New York tenants were kept abreast about these efforts through coordinated forums, community meetings, public platforms, rallies, and press conferences organized by partner organizations and coalition members. The rollback and new set of laws makes it much easier for tenants and their advocates, removing obstacles, and closing some loopholes that oftentimes threatened the homes and stability of New Yorkers. For Ortiz and other advocates, the historic legislation is a great step in the right direction but there is still work to be done, especially the elimination of the existing Major Capital Improvement (MCI) provisions that contain a loophole through which certain landlords can continue to increase rents dramatically and unfairly.
Catholic Migration Services is a unique legal service provider in the community. In addition to providing high quality legal assistance and Know Your Rights education to low-income individuals, Catholic Migration Services assists immigrants with immigration legal services, tenants in Queens with housing legal services, and low-wage workers with employment legal services. The staff includes attorneys and organizers. “We help solve problems from a legal position and in other good ways that are needed,” said Andrew Lehrer, Managing Attorney for the Tenant Advocacy Program. “There is value in having organizers and involving the client community. “It’s remarkable what tenants were able to achieve by coming together to advocate for these reforms,” said Lehrer.
Read the full press release from Assemblymember’s Office here: Assembly Passes Historic Affordable Housing Protections to Bring Stability to Tenants Across New York State
On Thursday, June 13, at the 5th Annual Sunset Reception in Brooklyn, Catholic Migration Services honored Simpson Thacher & Bartlett LLP, recipient of the 2019 Public Service Award for outstanding pro bono work to help New York’s immigrants become U.S. citizens.
Simpson Thacher & Bartlett LLP has offered invaluable support to the naturalization efforts of Catholic Migration Services, providing attorneys, paralegals, volunteers, and interns for naturalization workshops.
“With their support, Catholic Migration Services has been able to significantly increase the amount of Legal Permanent Residents we are able to serve. Last year the naturalization team assisted over 600 LPRs”, said Chloe Moore, Naturalization Coordinator. “Simpson Thacher & Bartlett LLP has helped field over 700 hotline calls, getting in touch with hotline callers, completing a basic preliminary screening for naturalization, and then scheduling them for intake at the offices in Brooklyn and Queens.”
Thank you for supporting the 5th Annual Sunset Reception. It was a successful event that, like in past years have brought together the New York and Brooklyn law communities to help raise funds to enable Catholic Migration Services to carry out its mission of “welcoming the stranger in our midst.” A great opportunity to mix, mingle, and network with a community dedicated to social justice, we hope you will continue to support our work in underserved immigrant communities in Brooklyn and Queens.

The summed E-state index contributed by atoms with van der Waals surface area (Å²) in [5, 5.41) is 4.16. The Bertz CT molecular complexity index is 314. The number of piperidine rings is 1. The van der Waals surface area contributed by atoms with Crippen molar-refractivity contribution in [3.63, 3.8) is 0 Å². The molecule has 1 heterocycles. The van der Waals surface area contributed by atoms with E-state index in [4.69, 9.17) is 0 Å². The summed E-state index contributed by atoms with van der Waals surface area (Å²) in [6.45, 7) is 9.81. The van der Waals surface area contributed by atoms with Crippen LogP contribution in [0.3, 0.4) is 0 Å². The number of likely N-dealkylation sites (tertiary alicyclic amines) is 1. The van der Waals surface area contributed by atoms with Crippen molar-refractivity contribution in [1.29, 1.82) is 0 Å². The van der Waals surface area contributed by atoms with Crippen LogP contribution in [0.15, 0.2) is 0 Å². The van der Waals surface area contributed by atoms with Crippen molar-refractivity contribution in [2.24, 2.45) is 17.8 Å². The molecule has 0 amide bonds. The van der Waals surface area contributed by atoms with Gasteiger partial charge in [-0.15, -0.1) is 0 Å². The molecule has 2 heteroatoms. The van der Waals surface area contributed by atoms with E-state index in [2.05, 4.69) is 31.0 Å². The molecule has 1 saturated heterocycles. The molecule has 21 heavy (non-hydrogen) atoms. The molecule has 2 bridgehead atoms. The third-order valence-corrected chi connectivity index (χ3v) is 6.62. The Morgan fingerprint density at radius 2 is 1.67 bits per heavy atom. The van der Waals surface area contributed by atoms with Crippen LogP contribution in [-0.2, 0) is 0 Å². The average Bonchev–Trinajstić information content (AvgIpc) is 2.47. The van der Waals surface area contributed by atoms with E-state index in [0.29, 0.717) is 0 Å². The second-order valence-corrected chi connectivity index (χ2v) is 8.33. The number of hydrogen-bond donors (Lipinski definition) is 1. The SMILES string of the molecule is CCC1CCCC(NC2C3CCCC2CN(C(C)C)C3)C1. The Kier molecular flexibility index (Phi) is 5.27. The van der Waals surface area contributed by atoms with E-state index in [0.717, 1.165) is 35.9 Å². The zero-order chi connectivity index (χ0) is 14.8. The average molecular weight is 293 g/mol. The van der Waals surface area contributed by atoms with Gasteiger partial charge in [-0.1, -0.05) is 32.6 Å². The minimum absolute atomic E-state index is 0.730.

2019 Sunset Reception
2019 Sunset Reception – Fr. Keating and Guests
[Photos: Catholic Foundation of Brooklyn and Queens]
Thank You to Our Diamond Sponsors!
Thank You to Our Gold Sponsors!
Cleary Gottlieb Steen & Hamilton LLP
Cullen and Dykman LLP
Mark & Suzanne Colodny
Thank You to Our Silver Sponsors!
Iannelli Construction Co., Inc.
Thank You to Our Bronze Sponsors!
Cohen, Weiss and Simon LLP
Michael J. Holland, Esq. and Patricia Holland
Levy Ratner, P.C.
Moris Duffy Alonso & Faley
Rosato Firm P.C.
Earlier this month Attorney General Letitia James and Governor Andrew M. Cuomo announced a lawsuit against Zara Realty Holding Corp., its principals, and affiliated entities for repeatedly violating rent stabilization laws and harassing tenants at their Queens apartment buildings. The defendants, who own and manage at least 2,500 rent-stabilized apartments in 38 buildings in and around Jamaica, Queens, have taken advantage of their tenants, who are largely immigrant middle- and low-income families, by charging them illegal fees and rents, and requiring that they sign illegal leases.
The complaint, filed in New York State Supreme Court, alleges that Zara Realty has spent years evading and circumventing rent stabilization laws in order to scam tenants out of thousands upon thousands of dollars. Zara Realty often illegally demands and charges new tenants illegal key money, room reservation fees, advanced rent, and excessive security deposits. Tenants who continue to reside in Zara Realty buildings are often illegally charged late fees and fees for services to which they are entitled to for free such as regular apartment maintenance.
For years, Catholic Migration Services has represented Queens tenants who have fallen victim to the harassment and unscrupulous tactics of Zara Realty. Providing legal, advocacy and organizing resources, Catholic Migration Services continues to combat predatory landlords and represents low-income New Yorkers living in Queens free of charge.
Read the full press release from the New York Attorney General’s Office: Attorney General James and Governor Cuomo Announce Lawsuit Against Queens Landlord for Violating Rent Stabilization Laws And Tenant Harassment
This week the New York Times Editorial Board endorsed several measures that Catholic Migration Services and Queens tenants have been advocating to Albany legislators. These proposals would eliminate some of the loopholes in state laws that currently allow landlords to impose significant rent increases that often make rent regulated apartments unaffordable. Catholic Migration Services has been working closely with tenants and coalition partners to advocate for the critical changes now supported by the Times. These changes include restricting how landlords can eliminate “preferential rents” and eliminating the incentive to evict tenants (“vacancy bonuses”).
Read the full story in the New York Times: Voters Can Keep Housing Affordable